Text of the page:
Monday, June 22, 2009

Soggy-tuck Michigan

The rain started coming down this weekend where I was working. I've told you about Saugatuck before; quaint little artsy town on the shores of Lake Michigan. 1,000 people before tourists. Three times that in the summer, lots of wandering folks and girls like me, in town to work at a wonderful gallery in the center of town.

The rain started coming down on Friday as we drove in, making us weave and crawl our way through miles and miles of road construction barriers and cones in a one-by-one curtain of mud-flap spray and blurred tail lights. Every warning about hydro-planing my drivers ed. teacher Mr. Peacock ever gave me came to mind. Visibility was just this side of zip. The sun broke through and pushed the clouds away just as we arrived. Good sign.

But it started raining again and it just kept coming down. We grabbed umbrellas mid-evening and walked a quick 2 blocks to dinner. The rain kept coming down. And down. And dowwwwwwn. We saw lightning. We heard thunder. The restaurant lights flickered. Once. Twice. Diners held their breath and shoveled in supper, wondering if we'd all end up in the dark.

An hour later when we stepped outside the restaurant we found ourselves on a small sidewalk island in an ocean of rain water. Within 4-5 steps beyond the entry of the place the "puddles" started.

I hesitate to call them puddles. Puddles are the sort of thing that babies splash up from the bath. Puddles are the naughty little pools that a new puppy leaves on the kitchen floor when he can't hold back how happy he is to see you. I know puddles. People drool them on pillows.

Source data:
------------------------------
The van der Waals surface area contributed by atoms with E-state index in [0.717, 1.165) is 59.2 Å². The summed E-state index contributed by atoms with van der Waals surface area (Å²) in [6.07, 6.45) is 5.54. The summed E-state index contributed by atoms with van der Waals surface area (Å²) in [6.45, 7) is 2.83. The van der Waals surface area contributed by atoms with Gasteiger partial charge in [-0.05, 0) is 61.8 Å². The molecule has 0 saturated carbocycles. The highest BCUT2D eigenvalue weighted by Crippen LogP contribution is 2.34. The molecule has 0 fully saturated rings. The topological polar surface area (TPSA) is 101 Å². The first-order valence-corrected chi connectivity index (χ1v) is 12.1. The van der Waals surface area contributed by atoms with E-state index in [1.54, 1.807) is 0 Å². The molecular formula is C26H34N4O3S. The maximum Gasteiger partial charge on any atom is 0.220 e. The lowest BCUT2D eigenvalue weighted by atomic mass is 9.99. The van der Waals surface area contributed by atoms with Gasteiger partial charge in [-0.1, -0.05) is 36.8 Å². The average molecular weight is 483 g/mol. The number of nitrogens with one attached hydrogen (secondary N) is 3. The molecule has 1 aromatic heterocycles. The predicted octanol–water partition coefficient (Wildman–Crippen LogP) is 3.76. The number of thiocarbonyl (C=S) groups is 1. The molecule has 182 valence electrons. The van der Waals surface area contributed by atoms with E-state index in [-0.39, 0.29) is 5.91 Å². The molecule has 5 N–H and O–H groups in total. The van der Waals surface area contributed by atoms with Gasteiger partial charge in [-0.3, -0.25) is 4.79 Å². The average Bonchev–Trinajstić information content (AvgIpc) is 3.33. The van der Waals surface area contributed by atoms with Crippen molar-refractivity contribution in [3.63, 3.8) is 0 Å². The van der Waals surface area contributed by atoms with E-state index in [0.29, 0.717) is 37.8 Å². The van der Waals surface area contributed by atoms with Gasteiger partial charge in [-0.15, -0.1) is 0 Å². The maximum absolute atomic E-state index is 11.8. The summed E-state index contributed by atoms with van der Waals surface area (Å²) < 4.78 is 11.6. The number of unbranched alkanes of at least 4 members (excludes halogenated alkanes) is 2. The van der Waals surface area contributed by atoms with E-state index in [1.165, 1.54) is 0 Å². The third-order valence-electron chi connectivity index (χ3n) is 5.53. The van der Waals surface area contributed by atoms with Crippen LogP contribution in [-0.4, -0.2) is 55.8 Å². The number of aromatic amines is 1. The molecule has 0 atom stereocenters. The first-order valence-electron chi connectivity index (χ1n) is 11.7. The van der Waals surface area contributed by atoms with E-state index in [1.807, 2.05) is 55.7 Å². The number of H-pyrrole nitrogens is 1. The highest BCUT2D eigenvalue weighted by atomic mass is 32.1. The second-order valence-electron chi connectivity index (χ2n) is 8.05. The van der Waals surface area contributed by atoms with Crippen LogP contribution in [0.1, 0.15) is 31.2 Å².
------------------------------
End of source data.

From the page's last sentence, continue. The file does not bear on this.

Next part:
I savor them in the middle of my mashed potatoes on Thanksgiving. I KNOW puddles.
These were not puddles. These were more like the arms of nearby Lake Michigan reaching up from the banks and shoving her hands down the street where she could pull you in by the ankles. I am not kidding you, when I stepped off the restaurant stoop into that water I swear I saw the Edmund Fitzgerald and wondered if the church bells were going to ring for me tomorrow. This was SERIOUS WATER.

There was no avenue of escape, we just had to take off our shoes and wade, lamp post to lamp post until we made it back to our little guest house. That's just what we did. And you know how it is, you're in the water, you're wet. Why not preserve the moment in photographs.

So I stopped in the middle of the street, pulled out my camera, protected it (sort of) with my umbrella (which had blown inside out, so it wasn't providing a great deal of protection from anything really anyway) and took a couple of pictures of my friends Sandra and Angie they clung to one another for dear life and made their way up the sidewalk in front of me.

I'll bet your are looking at that picture and thinking "is that water really almost up to her skirt?" Yes, it was. Had the three of us held hands, pointed our toes and done a little bit of a wavy thing with our arms we could easily have been mistaken for a synchronized swimming team. Sorry the photos are blurry. I was trying to balance the camera and the umbrella and my purse with my shoes in my hands. You get the idea.

Wet. Really, reallllly wet.

We finally reached our little second floor guest house where I slept like a baby with the wind in the treetops outside my open window. The sounds of storms continued well into the wee hours of the morning. It was only as the sun came up that everyone in town began to discover their basements were flooded, the roads were caved in, trees had uprooted and all those fabulous bedding plants they'd tucked into the ground a few weeks earlier were halfway to Chicago.

We know all about floods here in Iowa.
As we left yesterday I told them all our hearts were with them but really, it was too early for them to even understand what I meant. Unfortunately, they'll come to understand all too clearly..........later.

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